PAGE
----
Adverse maternal experiences during pregnancy have been associated with suboptimal offspring neurodevelopment. Studies of stressful events that impact a large population, such as natural and manmade disasters, offer the advantage of a quasi-experimental approach. In this way, both objective and subjective aspects of stress can be assessed in a population that experienced the same event irrespective of genetic makeup or demographic characteristics. Using unbiased transcriptome analysis and neurobehavioral assessment, we identified a potential link among maternal exposure to Superstorm Sandy, placental gene expression and infant temperament. The link between children’s temperament score and maternal stress exposure was significant. In addition, transcripts related to inflammation and sensory perception were upregulated in the placental samples from children with characteristics of a “Slow-to-Warm-up” temperamental style.
Serving as the interface between the maternal environment and the fetus, the placenta functions as the mediator of stress effects on very early neurodevelopment in their offspring. However, the precise mechanism by which placenta influences offspring’s neurodevelopment is not fully understood. Our study provided several insights on this topic.
First, we identified processes related to T cell differentiation and cytokine-cytokine receptor interaction being upregulated in children with “Slow-to-Warm-up” temperament, suggesting an overall increase in inflammatory response in the placental samples of the group exposed to Superstorm sandy. This is consistent with previous studies reporting placental inflammation in response to prenatal stress and having an effect on offspring’s neurobehavioral phenotype (Davis et al., 2007; Bronson and Bale, 2014; Nomura et al., 2021). It is tempting to speculate that collectively this may suggest a potential role of anti-inflammatory agents to ameliorate placental effects on offspring stress-dysregulation phenotype (Bronson and Bale, 2014).
Second, we detected increased levels of transcripts related to cell junction disassembly and decreased levels of transcripts related to cell-cell junction and extracellular matrix interaction in the placental samples from infants with “Slow-to-Warm-up” temperament profile. Overall this may suggest that environmental stressors may also impact the permeability of the placental epithelium. Since the placenta is a key organ for maternal-fetal communication, these data suggest a dysregulation of the exchange process, which could lead to impaired exchange of metabolites and/or other molecules between the mother and the fetus. Peripheral blood metabolites have been shown to have the ability to reach brain parenchyma and impact neuronal function in the adult brain (Ntranos et al., 2021). This process is even more prominent in utero, when the blood brain barrier is not yet formed and maternal and placental metabolites have the ability to flow to the fetus. Further investigation of metabolic changes occurring in the umbilical cord blood from infants from our study cohort will be worth pursuing and provide critical insight on the effect of maternal stress on offspring mental health and neurobehavioral well-being through placenta.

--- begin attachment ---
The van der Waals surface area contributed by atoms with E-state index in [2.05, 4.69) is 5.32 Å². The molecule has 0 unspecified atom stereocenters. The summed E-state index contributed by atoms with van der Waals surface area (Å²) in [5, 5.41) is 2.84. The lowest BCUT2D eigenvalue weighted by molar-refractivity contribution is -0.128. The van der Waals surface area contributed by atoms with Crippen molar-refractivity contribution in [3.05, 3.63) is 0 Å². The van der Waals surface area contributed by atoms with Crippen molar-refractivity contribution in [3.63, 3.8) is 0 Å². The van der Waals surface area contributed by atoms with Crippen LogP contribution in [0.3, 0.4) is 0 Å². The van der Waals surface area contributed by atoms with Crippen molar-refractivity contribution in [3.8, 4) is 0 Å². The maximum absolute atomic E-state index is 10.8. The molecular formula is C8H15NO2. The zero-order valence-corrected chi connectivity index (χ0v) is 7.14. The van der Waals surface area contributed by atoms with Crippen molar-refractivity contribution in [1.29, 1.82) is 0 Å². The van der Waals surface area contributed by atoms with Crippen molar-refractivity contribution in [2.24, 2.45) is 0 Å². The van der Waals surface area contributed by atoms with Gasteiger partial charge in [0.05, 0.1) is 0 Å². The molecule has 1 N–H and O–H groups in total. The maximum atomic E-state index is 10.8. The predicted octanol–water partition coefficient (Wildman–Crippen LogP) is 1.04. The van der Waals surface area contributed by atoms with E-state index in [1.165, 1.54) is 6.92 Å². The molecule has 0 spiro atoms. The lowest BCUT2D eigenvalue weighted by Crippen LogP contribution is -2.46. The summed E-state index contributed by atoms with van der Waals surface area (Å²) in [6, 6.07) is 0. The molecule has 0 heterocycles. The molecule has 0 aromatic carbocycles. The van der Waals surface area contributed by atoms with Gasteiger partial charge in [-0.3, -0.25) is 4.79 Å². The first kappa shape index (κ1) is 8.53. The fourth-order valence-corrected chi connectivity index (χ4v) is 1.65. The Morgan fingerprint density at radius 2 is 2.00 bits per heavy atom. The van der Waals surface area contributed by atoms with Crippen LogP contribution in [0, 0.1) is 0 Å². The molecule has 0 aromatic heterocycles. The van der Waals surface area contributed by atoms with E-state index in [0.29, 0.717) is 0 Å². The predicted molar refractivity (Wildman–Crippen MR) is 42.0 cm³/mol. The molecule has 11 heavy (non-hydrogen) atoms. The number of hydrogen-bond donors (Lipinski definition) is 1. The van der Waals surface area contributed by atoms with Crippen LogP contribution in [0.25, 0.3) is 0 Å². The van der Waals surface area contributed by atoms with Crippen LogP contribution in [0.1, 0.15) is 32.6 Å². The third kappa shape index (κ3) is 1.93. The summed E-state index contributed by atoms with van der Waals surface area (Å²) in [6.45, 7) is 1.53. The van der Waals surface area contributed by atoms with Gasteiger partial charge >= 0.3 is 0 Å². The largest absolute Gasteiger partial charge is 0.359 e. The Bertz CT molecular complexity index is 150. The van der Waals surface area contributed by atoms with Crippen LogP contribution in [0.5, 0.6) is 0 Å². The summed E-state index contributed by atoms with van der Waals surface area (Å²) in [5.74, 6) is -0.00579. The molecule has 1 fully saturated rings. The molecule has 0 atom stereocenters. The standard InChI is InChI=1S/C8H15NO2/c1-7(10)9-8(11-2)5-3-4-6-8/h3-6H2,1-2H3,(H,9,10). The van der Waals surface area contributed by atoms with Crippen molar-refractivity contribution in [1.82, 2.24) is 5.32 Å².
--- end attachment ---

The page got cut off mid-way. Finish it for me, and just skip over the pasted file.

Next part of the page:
Third, we showed here that exposure to environmental stressors may induce altered placental transcriptome with a predominant effect on down-regulating gene expression, although the underlying molecular mechanisms remain to be further investigated. One proposed mechanism underlying maternal stress-induced long-term adaptions is alteration of the placental epigenome (Conradt et al., 2018; Braun et al., 2020). For example, prenatal maternal depressive symptoms have been associated with lower levels of DNA methylation of NR3C2 promoter region in placenta tissue (Galbally et al., 2020). A factor score analysis yielded a sex-specific effect on DNA methylation with prenatal stress, in which the NR3C1 and HSD11B2 methylation factor scores were associated with hyperactivity and emotion symptoms only in boys (Liu et al., 2021). While our study did not address placental epigenome, we have identified several epigenetic regulators, such as key components of the Polycomb Repressive Complex 2 (PRC2) as well as molecules involved in microRNA processing, to be potential upstream regulators and mediators of the altered placental transcriptome. The PRC2 complex is a well-known regulator mediating transcriptional silencing over large scale gene networks including differentiation, maintaining cell identity and embryonic brain development (Margueron and Reinberg, 2011). MicroRNAs are also known to mediate transcriptional silencing and have been recently implicated as important mediators of early life stress vulnerability to subsequent onset of psychiatric illnesses in adulthood (Allen and Dwivedi, 2020). These findings suggest that exposure to environmental stressors may induce multiple modalities of transcriptional silencing of the placental transcriptome which may subsequently impact early brain development and temperament.